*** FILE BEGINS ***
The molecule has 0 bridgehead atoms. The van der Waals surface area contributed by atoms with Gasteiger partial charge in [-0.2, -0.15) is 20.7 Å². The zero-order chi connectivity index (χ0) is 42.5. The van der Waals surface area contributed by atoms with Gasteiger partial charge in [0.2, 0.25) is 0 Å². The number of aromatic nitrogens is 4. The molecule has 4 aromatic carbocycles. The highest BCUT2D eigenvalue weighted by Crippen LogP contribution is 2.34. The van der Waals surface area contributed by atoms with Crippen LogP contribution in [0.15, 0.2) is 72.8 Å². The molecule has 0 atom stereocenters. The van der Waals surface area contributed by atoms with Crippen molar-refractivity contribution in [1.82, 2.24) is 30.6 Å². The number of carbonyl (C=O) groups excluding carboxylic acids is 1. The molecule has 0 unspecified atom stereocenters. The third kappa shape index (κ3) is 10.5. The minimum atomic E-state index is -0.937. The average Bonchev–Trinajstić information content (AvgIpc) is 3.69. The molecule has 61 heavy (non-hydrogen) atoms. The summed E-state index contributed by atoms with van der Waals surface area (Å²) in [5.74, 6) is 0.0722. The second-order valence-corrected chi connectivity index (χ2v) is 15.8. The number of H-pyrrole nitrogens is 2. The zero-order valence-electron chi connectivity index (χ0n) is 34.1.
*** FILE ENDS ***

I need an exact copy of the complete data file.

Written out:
The molecule has 0 bridgehead atoms. The van der Waals surface area contributed by atoms with Gasteiger partial charge in [-0.2, -0.15) is 20.7 Å². The zero-order chi connectivity index (χ0) is 42.5. The van der Waals surface area contributed by atoms with Gasteiger partial charge in [0.2, 0.25) is 0 Å². The number of aromatic nitrogens is 4. The molecule has 4 aromatic carbocycles. The highest BCUT2D eigenvalue weighted by Crippen LogP contribution is 2.34. The van der Waals surface area contributed by atoms with Crippen LogP contribution in [0.15, 0.2) is 72.8 Å². The molecule has 0 atom stereocenters. The van der Waals surface area contributed by atoms with Crippen molar-refractivity contribution in [1.82, 2.24) is 30.6 Å². The number of carbonyl (C=O) groups excluding carboxylic acids is 1. The molecule has 0 unspecified atom stereocenters. The third kappa shape index (κ3) is 10.5. The minimum atomic E-state index is -0.937. The average Bonchev–Trinajstić information content (AvgIpc) is 3.69. The molecule has 61 heavy (non-hydrogen) atoms. The summed E-state index contributed by atoms with van der Waals surface area (Å²) in [5.74, 6) is 0.0722. The second-order valence-corrected chi connectivity index (χ2v) is 15.8. The number of H-pyrrole nitrogens is 2. The zero-order valence-electron chi connectivity index (χ0n) is 34.1.